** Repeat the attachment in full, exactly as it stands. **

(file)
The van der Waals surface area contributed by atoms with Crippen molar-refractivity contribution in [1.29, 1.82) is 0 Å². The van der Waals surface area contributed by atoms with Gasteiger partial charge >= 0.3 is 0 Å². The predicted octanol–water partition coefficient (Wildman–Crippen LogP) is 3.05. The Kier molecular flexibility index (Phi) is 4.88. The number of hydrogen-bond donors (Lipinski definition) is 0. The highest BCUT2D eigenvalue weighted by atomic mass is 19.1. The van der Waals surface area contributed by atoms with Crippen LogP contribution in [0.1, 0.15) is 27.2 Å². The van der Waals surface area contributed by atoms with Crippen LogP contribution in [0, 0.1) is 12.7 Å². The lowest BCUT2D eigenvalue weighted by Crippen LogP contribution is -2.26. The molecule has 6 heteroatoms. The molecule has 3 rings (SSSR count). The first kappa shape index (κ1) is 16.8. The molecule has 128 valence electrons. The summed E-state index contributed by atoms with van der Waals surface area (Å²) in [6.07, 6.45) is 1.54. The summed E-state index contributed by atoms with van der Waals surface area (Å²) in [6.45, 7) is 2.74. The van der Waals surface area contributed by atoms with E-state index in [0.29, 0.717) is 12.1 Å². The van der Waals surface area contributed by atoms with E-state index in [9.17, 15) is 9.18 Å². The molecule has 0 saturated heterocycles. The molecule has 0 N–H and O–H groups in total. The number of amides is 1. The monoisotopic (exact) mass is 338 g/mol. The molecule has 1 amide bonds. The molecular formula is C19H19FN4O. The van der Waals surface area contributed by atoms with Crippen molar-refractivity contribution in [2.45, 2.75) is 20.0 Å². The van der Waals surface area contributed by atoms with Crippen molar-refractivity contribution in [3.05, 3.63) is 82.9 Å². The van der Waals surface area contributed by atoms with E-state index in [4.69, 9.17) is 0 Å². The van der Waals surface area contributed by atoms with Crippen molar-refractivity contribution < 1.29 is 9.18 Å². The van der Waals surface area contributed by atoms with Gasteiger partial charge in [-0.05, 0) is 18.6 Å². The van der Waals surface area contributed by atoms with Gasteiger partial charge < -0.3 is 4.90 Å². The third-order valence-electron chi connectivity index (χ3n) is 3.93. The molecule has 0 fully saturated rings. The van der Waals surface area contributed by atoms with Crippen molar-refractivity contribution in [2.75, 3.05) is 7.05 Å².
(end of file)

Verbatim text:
The van der Waals surface area contributed by atoms with Crippen molar-refractivity contribution in [1.29, 1.82) is 0 Å². The van der Waals surface area contributed by atoms with Gasteiger partial charge >= 0.3 is 0 Å². The predicted octanol–water partition coefficient (Wildman–Crippen LogP) is 3.05. The Kier molecular flexibility index (Phi) is 4.88. The number of hydrogen-bond donors (Lipinski definition) is 0. The highest BCUT2D eigenvalue weighted by atomic mass is 19.1. The van der Waals surface area contributed by atoms with Crippen LogP contribution in [0.1, 0.15) is 27.2 Å². The van der Waals surface area contributed by atoms with Crippen LogP contribution in [0, 0.1) is 12.7 Å². The lowest BCUT2D eigenvalue weighted by Crippen LogP contribution is -2.26. The molecule has 6 heteroatoms. The molecule has 3 rings (SSSR count). The first kappa shape index (κ1) is 16.8. The molecule has 128 valence electrons. The summed E-state index contributed by atoms with van der Waals surface area (Å²) in [6.07, 6.45) is 1.54. The summed E-state index contributed by atoms with van der Waals surface area (Å²) in [6.45, 7) is 2.74. The van der Waals surface area contributed by atoms with E-state index in [0.29, 0.717) is 12.1 Å². The van der Waals surface area contributed by atoms with E-state index in [9.17, 15) is 9.18 Å². The molecule has 0 saturated heterocycles. The molecule has 0 N–H and O–H groups in total. The number of amides is 1. The monoisotopic (exact) mass is 338 g/mol. The molecule has 1 amide bonds. The molecular formula is C19H19FN4O. The van der Waals surface area contributed by atoms with Crippen molar-refractivity contribution in [2.45, 2.75) is 20.0 Å². The van der Waals surface area contributed by atoms with Crippen molar-refractivity contribution in [3.05, 3.63) is 82.9 Å². The van der Waals surface area contributed by atoms with E-state index in [4.69, 9.17) is 0 Å². The van der Waals surface area contributed by atoms with Crippen molar-refractivity contribution < 1.29 is 9.18 Å². The van der Waals surface area contributed by atoms with Gasteiger partial charge in [-0.05, 0) is 18.6 Å². The van der Waals surface area contributed by atoms with Gasteiger partial charge < -0.3 is 4.90 Å². The third-order valence-electron chi connectivity index (χ3n) is 3.93. The molecule has 0 fully saturated rings. The van der Waals surface area contributed by atoms with Crippen molar-refractivity contribution in [2.75, 3.05) is 7.05 Å².